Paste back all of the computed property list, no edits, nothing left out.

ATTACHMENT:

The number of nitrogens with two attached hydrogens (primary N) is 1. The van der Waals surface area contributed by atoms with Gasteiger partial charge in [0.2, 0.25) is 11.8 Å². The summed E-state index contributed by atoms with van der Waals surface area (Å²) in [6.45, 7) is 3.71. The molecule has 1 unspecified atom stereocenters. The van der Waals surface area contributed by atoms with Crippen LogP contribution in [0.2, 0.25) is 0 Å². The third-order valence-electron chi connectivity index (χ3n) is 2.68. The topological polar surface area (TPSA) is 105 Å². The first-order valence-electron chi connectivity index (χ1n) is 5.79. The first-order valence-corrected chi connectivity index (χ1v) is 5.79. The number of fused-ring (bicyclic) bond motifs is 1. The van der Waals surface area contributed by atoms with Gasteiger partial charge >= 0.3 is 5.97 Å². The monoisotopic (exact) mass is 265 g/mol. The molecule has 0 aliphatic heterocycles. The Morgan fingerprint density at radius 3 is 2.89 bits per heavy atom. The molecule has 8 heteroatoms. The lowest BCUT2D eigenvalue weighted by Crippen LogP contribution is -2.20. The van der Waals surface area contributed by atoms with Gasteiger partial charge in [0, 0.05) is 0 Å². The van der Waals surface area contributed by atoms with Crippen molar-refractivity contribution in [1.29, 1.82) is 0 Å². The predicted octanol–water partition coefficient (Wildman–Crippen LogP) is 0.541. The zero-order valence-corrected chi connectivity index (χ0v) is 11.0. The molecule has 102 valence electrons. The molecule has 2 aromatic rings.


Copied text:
The number of nitrogens with two attached hydrogens (primary N) is 1. The van der Waals surface area contributed by atoms with Gasteiger partial charge in [0.2, 0.25) is 11.8 Å². The summed E-state index contributed by atoms with van der Waals surface area (Å²) in [6.45, 7) is 3.71. The molecule has 1 unspecified atom stereocenters. The van der Waals surface area contributed by atoms with Crippen LogP contribution in [0.2, 0.25) is 0 Å². The third-order valence-electron chi connectivity index (χ3n) is 2.68. The topological polar surface area (TPSA) is 105 Å². The first-order valence-electron chi connectivity index (χ1n) is 5.79. The first-order valence-corrected chi connectivity index (χ1v) is 5.79. The number of fused-ring (bicyclic) bond motifs is 1. The van der Waals surface area contributed by atoms with Gasteiger partial charge >= 0.3 is 5.97 Å². The monoisotopic (exact) mass is 265 g/mol. The molecule has 0 aliphatic heterocycles. The Morgan fingerprint density at radius 3 is 2.89 bits per heavy atom. The molecule has 8 heteroatoms. The lowest BCUT2D eigenvalue weighted by Crippen LogP contribution is -2.20. The van der Waals surface area contributed by atoms with Gasteiger partial charge in [0, 0.05) is 0 Å². The van der Waals surface area contributed by atoms with Crippen molar-refractivity contribution in [1.29, 1.82) is 0 Å². The predicted octanol–water partition coefficient (Wildman–Crippen LogP) is 0.541. The zero-order valence-corrected chi connectivity index (χ0v) is 11.0. The molecule has 102 valence electrons. The molecule has 2 aromatic rings.